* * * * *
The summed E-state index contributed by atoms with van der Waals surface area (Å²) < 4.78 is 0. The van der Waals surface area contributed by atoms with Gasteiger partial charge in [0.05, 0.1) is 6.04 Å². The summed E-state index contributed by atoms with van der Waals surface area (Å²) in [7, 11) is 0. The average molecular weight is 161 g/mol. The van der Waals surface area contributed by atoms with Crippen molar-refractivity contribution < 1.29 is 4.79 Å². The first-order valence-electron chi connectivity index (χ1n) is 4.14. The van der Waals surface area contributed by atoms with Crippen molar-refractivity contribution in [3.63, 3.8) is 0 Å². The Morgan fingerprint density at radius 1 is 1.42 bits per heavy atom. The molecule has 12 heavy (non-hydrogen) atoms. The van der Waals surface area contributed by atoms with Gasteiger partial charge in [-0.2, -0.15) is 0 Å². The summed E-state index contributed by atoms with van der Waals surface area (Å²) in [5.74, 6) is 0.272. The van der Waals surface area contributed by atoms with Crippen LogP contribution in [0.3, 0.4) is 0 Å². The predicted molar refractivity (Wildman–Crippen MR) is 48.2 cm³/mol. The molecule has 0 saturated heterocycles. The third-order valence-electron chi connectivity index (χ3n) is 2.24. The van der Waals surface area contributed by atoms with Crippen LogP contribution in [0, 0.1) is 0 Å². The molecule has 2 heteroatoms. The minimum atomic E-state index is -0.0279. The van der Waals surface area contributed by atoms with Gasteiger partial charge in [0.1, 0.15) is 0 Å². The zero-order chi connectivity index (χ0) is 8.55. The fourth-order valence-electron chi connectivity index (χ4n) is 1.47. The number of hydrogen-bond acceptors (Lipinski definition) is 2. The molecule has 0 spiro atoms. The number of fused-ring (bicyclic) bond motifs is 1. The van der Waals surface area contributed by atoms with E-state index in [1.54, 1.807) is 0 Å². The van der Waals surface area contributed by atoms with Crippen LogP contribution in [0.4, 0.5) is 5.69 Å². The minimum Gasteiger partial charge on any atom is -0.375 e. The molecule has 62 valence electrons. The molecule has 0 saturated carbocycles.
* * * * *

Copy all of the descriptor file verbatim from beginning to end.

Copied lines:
The summed E-state index contributed by atoms with van der Waals surface area (Å²) < 4.78 is 0. The van der Waals surface area contributed by atoms with Gasteiger partial charge in [0.05, 0.1) is 6.04 Å². The summed E-state index contributed by atoms with van der Waals surface area (Å²) in [7, 11) is 0. The average molecular weight is 161 g/mol. The van der Waals surface area contributed by atoms with Crippen molar-refractivity contribution < 1.29 is 4.79 Å². The first-order valence-electron chi connectivity index (χ1n) is 4.14. The van der Waals surface area contributed by atoms with Crippen molar-refractivity contribution in [3.63, 3.8) is 0 Å². The Morgan fingerprint density at radius 1 is 1.42 bits per heavy atom. The molecule has 12 heavy (non-hydrogen) atoms. The van der Waals surface area contributed by atoms with Gasteiger partial charge in [-0.2, -0.15) is 0 Å². The summed E-state index contributed by atoms with van der Waals surface area (Å²) in [5.74, 6) is 0.272. The van der Waals surface area contributed by atoms with Crippen LogP contribution in [0.3, 0.4) is 0 Å². The predicted molar refractivity (Wildman–Crippen MR) is 48.2 cm³/mol. The molecule has 0 saturated heterocycles. The third-order valence-electron chi connectivity index (χ3n) is 2.24. The van der Waals surface area contributed by atoms with Crippen LogP contribution in [0, 0.1) is 0 Å². The molecule has 2 heteroatoms. The minimum atomic E-state index is -0.0279. The van der Waals surface area contributed by atoms with Gasteiger partial charge in [0.1, 0.15) is 0 Å². The zero-order chi connectivity index (χ0) is 8.55. The fourth-order valence-electron chi connectivity index (χ4n) is 1.47. The number of hydrogen-bond acceptors (Lipinski definition) is 2. The molecule has 0 spiro atoms. The number of fused-ring (bicyclic) bond motifs is 1. The van der Waals surface area contributed by atoms with E-state index in [1.54, 1.807) is 0 Å². The van der Waals surface area contributed by atoms with Crippen LogP contribution in [0.4, 0.5) is 5.69 Å². The minimum Gasteiger partial charge on any atom is -0.375 e. The molecule has 62 valence electrons. The molecule has 0 saturated carbocycles.